If you're planning a trip to Colombia, you probably know already that guidebooks on this country have left a lot to be desired. Recognizing the need for a reliable travel guide to Colombia, V!VA sent a team of writers, and they came back with the best guidebook yet. From the pearl beaches of San Andrs Island and the emerald jungles of the Amazon to the stunning Guajira deserts and the enigmatic mangroves of the Pacific, this book offers information on all you need to know, including: * hotel, restaurant and activities listings for every budget; * shopping in markets and workshops for the nation's best artisan crafts; * coverage on almost two dozen National Parks Sanctuaries; * border crossing information, to Panam, Venezuela, Per, Brazil and Ecuador; * an extensive bibliography to keep informed and help make your journey safe. Whether for business, a family vacation or a gap-year adventure, V!VA Travel Guide to Colombia is the guidebook for all travelers.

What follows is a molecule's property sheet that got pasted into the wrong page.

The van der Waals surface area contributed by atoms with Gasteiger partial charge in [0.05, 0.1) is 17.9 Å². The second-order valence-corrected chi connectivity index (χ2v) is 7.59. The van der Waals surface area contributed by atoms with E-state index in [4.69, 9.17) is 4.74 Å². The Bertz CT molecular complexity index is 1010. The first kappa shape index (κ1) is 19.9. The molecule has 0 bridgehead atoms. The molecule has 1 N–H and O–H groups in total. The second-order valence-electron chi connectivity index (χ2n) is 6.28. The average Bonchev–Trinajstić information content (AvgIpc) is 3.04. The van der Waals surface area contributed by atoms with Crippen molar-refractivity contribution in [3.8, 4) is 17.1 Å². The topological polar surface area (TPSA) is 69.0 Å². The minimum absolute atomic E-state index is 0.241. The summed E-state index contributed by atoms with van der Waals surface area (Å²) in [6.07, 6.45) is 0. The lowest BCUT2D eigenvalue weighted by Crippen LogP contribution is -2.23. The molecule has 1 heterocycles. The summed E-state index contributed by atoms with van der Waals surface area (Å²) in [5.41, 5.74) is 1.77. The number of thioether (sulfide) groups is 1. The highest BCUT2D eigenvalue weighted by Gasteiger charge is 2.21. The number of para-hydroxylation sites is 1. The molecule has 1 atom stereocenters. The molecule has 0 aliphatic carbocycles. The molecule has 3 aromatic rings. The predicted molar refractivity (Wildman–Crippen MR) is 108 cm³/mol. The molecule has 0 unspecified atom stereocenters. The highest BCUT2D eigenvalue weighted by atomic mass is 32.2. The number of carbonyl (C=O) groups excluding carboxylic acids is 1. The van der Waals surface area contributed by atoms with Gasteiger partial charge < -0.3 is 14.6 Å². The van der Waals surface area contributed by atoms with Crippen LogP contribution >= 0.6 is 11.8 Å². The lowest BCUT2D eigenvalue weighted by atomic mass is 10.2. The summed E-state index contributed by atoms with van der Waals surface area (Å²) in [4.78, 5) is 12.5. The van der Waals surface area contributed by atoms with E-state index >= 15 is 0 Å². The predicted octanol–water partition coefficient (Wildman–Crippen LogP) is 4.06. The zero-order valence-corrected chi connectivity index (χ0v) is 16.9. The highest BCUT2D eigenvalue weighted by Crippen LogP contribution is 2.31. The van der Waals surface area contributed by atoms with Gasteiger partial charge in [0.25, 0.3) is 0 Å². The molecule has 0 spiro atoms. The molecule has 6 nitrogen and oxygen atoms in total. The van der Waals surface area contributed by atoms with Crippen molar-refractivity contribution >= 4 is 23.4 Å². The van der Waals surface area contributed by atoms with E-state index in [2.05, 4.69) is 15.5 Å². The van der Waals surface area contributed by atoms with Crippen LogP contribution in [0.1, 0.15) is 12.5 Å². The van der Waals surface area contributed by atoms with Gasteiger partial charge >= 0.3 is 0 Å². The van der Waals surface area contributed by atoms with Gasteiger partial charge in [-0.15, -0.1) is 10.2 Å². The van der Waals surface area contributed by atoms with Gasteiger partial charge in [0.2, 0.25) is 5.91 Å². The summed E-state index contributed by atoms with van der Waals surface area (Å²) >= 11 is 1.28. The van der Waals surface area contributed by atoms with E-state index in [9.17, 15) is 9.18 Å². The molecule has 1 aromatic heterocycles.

Patricia Woodard had always wanted to live and work in a foreign country, but the dream seemed to be elusive. Then in the summer of 1975 while she was teaching summer school in her hometown of Whiteville, North Carolina, she received a telegram offering her a teaching position in Bogot, Colombia. Excited and stunned to finally be realizing her dream, she accepted the offer and set off for a year high on a plateau in the Andes Mountains. Several years later, she returned to Colombia, this time to teach in sunny Cali, and along the way realized she had fallen in love with the country and its people. Twice Colombia shares the realities of being an expatriate in a developing country during turbulent political times, and the pleasures of discovering a foreign culture. From the capital city of Bogot to the lively city of Cali, she not only embraced the country but eventually adopted a child there. Her excursions included a trip down the Amazon River, where she learned a novel way to open a bottle of wine, an Andean music festival featuring traditional music played on traditional instruments, indulgence in the succulent Colombian cuisine and weekends with Colombian friends who welcomed her unconditionally to their country. Throughout, she gives the reader a view of a country that few Americans have experienced firsthand.